Lost Between Sizes: Questioning the Point of Size-Based Fashion
Lost Between Sizes: Questioning the Point of Size-Based Fashion

Lost Between Sizes: Questioning the Point of Size-Based Fashion

Stuck somewhere between skinny and plus sized, it feels like my physical identity is in a constant state of limbo.

Size Confused

Stuck somewhere between skinny and plus sized, it feels like my physical identity is in a constant state of limbo.

By Jessica Peña, University of Texas at San Antonio

I’ve been full grown since I was 15 at just about five feet tall—probably a bit under, and now at the age of 20 I weigh well over the 95-128 lb. range that the Body Mass Index says I should weigh.

I look nothing like the gorgeous girls all over Instagram with the flat tummies and toned legs, but I don’t quite look like the voluptuous plus sized women on social media either.

I can walk into a store like Wet Seal and leave with a bag full of medium and large-sized items, but if I step into a Forever 21, it’d be a total waste of time to look at anything outside the plus sized section. I’ve got a closet full of clothes that I currently wear marked with all different sizes.

Can you see my confusion here?

Lost Between Sizes: Questioning the Point of Size-Based Fashion

So, I did a little digging and this is what I found: According to The Washington Post, in 1958 a size 16 dress would be the equivalent of a size 8 dress today. Even more absurd, a size 8 dress from just 58 years ago wouldn’t even translate into today’s sizes of women’s clothing. It’d be smaller than a 00! If this doesn’t prove how crazy, stupid and meaningless women’s clothing sizes are, I don’t know what does.

Still, I can’t help but feel completely self-conscience about my belly made rounded by greasy Mexican food and sweet, sweet chocolate. Why? Because that’s not what you see on the covers of magazines (alongside all the headlines for the latest ways to get thin). That’s not what society calls “beautiful.” That’s not what would be considered “hot,” much less thin. But then again, I’m still not quite a big, beautiful woman either. So where do I fit in? Where do I and all the other girls like me with different sized clothes belong? And most importantly, does it even matter?

I’ve had some of my skinny, cellulite-free friends tell me they wish they had my curves. All the while, I’m looking at them wishing I could just melt off 50 pounds and look like them. Is this just a simple case of people wanting what they don’t have? Or has today’s society skewed women’s body image so much that no one—in any body—can be completely happy with the way they look?

Maybe the problem lies in all the labels: small, medium, large, plus size, skinny, fat. Thin girls know they’re thin, plus sized girls know they’re plus sized. What about all of us medium/large girls? There’s no word for us. Maybe there shouldn’t be any words like these at all.

Let’s be honest, fitting into a smaller size feels so good, but having to go back to a clothing rack for a larger size feels like a walk of shame. It’s a great compliment to have someone say you look thin, and a horrible insult to be told you’ve gained weight or look fat. If I could put a status on the relationship I have with my own body image, it’d be “complicated.”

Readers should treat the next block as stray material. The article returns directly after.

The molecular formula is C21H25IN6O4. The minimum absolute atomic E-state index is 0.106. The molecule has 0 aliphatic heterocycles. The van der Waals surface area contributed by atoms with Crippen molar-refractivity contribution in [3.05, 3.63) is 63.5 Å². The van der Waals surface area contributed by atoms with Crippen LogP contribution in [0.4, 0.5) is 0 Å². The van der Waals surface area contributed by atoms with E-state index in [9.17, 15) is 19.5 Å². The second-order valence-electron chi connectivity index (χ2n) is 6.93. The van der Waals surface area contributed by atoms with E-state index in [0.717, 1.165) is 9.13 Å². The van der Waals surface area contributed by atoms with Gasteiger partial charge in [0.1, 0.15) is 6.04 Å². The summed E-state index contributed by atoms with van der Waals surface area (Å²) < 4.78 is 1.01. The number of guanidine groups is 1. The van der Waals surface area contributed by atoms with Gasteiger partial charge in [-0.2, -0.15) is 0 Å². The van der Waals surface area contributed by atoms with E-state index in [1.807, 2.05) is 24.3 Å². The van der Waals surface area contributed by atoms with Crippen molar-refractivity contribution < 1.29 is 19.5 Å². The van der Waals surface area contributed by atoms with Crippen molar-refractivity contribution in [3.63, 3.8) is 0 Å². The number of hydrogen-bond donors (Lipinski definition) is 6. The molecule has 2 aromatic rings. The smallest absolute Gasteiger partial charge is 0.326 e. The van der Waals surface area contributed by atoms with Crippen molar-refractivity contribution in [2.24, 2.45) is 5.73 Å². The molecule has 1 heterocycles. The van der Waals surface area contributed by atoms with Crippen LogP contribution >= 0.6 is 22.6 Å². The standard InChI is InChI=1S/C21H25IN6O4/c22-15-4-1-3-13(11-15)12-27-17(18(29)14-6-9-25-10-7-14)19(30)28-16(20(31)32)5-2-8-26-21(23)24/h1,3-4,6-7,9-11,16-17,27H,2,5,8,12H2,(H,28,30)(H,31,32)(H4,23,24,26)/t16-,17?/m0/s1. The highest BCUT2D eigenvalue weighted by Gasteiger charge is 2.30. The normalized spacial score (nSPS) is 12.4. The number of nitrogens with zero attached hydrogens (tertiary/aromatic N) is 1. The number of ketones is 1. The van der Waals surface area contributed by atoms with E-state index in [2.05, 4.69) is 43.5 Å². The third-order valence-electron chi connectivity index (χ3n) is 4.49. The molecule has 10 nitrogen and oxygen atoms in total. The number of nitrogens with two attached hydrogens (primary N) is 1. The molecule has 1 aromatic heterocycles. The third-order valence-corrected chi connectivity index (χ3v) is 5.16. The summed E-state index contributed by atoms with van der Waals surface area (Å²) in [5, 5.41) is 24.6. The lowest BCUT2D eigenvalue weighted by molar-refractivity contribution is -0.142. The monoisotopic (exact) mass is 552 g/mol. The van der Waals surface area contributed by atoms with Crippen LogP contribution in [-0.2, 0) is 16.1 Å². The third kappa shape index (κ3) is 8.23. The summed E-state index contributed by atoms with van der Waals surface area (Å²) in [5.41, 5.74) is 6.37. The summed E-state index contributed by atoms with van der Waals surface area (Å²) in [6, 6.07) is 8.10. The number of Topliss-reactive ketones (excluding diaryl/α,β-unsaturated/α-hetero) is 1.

Just a few days ago, I came across a Facebook post that sums this all up perfectly. A man, Benjamin Cooper, was helping his girlfriend clean out her closet. While doing so, he noticed the sizes on her clothing—large and extra-large. The sizes disturbed him so much that he proceeded to put the clothes on himself (he usually wears small/medium sizes) and posted the pictures on his Facebook page. Needless to say, his girlfriend’s extra-large blouses were too small even on him.

Of course, men and women’s sizes run differently. But it still seems ridiculous that a man who wears a size small could barely even fit into a woman’s extra-large blouse. The expectations society puts on women to look a certain way and fit into a certain size are simply impossible.

With summer starting and bathing suits coming into the mix, things get even more complicated.

I was in the pool at my apartment complex with some friends a few weeks ago (summer starts early in South Texas), when I first got the idea for this article. I was wearing a precariously held-together XL bikini top along with high-waisted bottoms that highlighted my shape but hid my tummy, while my two friends sported string bikinis that stayed perfectly in place at all times—as did most other girls that were there.

At one point, a girl walked through the gate to the pool all by herself in a highlighter-bright, hot pink bikini. While my friends fell into the thin/skinny category without a doubt, this girl fit perfectly into the plus sized classification. Unlike me, she had no shame in flaunting her non-flat stomach. She was proud of her vivacious curves and had no problem showing off her beautiful figure. Just the way it should be. I looked at her with admiration for her confidence, then looked around to see the way other people looked at her.

I’m happy to say most others at the pool greeted her with smiles and looked at her no differently than any of the smaller girls. There’s nothing wrong with her being plus sized and proud, just like there’s nothing wrong with the other girls showing off their thin frames either. But then why did I feel so awkward and ashamed?

That’s when I realized there are no terms for where I fall in this label-crazy world of ours. I’m not thin. I’m not fat. I’m not small. I’m not plus sized.

I could lose weight until I fit into the regular sizes at Forever 21, or I could gain some and shop only the plus sized sections everywhere I go.

But I don’t want to do that. I don’t want any of this size bullshit to matter. I just want to be me.

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